Support goes one step further, in my opinion. If your team is trustworthy, you need to have their back in all circumstances. If there is a mistake made by someone on my team, I will take the fall for it, and work to get the problem resolved. I will never let someone discipline or call out a member of my team from outside of it, that is my job as the manager and it does not need to be public (usually). My team understands that they are my priority and that I will support them as they get their job done and I expect that to be as efficient and correct as possible. Traveling that two way street has allowed me to accomplish some remarkable things in my current position and I am proud of that.

Direct:
This one is easy. How can I expect my team to take me somewhere if I don’t tell them where I want to go? Big picture direction and explaining how the smaller projects take us there incrementally is the final key. If they know that the dumb thing they have to do will move the needle even a little bit, then they will do it more quickly and with fewer issues. Likewise, on the large projects they need to see the big vision and can drive forward to it together. I have seen the power of good direction and I have languished without it.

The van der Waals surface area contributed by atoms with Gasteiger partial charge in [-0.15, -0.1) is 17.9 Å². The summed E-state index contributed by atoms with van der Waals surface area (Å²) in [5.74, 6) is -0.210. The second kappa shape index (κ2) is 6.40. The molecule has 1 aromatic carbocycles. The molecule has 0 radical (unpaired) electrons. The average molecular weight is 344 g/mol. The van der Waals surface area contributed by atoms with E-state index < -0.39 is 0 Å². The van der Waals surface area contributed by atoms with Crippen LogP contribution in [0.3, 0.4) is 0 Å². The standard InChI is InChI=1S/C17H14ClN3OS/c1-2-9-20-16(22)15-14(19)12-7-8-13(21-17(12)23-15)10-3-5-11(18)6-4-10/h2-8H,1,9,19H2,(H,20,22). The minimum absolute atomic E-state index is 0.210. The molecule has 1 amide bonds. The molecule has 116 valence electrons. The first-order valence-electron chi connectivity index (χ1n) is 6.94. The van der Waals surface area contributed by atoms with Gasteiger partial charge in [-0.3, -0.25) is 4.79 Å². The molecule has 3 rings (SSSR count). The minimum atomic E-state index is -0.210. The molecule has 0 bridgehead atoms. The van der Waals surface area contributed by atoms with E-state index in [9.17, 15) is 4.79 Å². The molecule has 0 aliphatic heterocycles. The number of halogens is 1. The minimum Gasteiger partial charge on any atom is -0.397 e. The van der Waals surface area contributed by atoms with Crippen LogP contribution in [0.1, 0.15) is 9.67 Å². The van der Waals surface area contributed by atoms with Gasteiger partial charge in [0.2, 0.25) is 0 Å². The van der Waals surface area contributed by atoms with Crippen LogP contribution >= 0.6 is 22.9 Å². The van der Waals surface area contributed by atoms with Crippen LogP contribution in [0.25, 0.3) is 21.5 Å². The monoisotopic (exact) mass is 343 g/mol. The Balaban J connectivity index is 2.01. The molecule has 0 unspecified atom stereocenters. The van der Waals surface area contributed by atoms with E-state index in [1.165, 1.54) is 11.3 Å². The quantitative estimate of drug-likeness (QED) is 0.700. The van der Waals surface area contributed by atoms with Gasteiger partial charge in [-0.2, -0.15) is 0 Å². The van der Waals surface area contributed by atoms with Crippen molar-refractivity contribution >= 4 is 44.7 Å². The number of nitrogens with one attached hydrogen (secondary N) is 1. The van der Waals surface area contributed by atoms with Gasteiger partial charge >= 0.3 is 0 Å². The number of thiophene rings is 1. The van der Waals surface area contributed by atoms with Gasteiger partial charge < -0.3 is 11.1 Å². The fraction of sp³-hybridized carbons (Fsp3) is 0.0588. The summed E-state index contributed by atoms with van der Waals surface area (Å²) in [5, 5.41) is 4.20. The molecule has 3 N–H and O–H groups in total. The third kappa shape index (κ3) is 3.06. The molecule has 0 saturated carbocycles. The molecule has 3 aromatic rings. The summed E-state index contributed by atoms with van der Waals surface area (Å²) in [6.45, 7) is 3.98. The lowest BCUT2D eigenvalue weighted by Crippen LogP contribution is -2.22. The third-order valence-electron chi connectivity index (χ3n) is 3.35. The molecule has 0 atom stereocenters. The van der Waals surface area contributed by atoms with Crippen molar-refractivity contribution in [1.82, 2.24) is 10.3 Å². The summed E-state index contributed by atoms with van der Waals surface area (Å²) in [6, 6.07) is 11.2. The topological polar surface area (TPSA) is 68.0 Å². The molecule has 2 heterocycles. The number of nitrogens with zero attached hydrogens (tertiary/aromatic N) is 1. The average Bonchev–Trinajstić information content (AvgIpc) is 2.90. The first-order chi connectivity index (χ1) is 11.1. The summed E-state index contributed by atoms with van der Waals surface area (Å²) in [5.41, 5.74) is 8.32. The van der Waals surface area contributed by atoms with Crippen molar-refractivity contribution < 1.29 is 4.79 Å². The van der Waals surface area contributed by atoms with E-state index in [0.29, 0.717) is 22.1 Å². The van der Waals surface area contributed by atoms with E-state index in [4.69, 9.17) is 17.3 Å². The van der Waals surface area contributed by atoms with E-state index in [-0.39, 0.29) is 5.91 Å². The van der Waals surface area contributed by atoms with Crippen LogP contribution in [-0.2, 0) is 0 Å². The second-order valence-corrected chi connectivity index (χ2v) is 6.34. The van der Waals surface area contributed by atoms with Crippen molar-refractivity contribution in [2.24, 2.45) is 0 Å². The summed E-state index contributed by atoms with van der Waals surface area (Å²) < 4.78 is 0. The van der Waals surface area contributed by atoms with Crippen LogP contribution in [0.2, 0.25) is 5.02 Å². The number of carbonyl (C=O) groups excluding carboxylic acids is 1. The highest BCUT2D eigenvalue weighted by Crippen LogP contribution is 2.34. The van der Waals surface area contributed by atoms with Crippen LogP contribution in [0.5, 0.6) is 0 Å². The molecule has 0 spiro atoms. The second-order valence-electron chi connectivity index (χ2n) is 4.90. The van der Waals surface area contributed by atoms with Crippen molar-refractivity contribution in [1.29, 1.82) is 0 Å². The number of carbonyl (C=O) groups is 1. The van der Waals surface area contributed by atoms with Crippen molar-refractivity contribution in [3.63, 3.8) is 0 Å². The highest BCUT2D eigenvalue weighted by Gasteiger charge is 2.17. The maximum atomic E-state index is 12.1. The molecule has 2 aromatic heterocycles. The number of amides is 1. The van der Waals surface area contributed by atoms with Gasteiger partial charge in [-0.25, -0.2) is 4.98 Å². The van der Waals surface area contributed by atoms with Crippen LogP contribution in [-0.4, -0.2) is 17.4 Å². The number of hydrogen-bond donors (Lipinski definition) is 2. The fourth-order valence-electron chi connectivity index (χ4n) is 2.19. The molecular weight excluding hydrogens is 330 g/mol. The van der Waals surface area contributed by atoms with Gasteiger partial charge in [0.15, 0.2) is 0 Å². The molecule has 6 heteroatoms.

All four of these things as legs make up the chair that I chose to sit in as a manager and it has served me well thus far. Enable your people to do what you need them to and get out of the way while they do awesome stuff!

Categories: Uncategorized

My absence

September 20, 2016 Leave a comment

I know that I don’t exactly have a bunch of followers in this world, and I’m okay with that. At the end of the day, I am validated by my ability to solve problems and support my team effectively and quickly rather than how many people read this statement.

Basically, I haven’t posted anything in a few years for two reasons, firstly, and most importantly, my wife and I have started our family and I am fully dedicated to being the best husband and father that I can be. Writing things on my personal website doesn’t usually register particularly high on my daily to-do list as my team to effectively support at home grows larger! Secondly, I have been very focused on transitioning my career…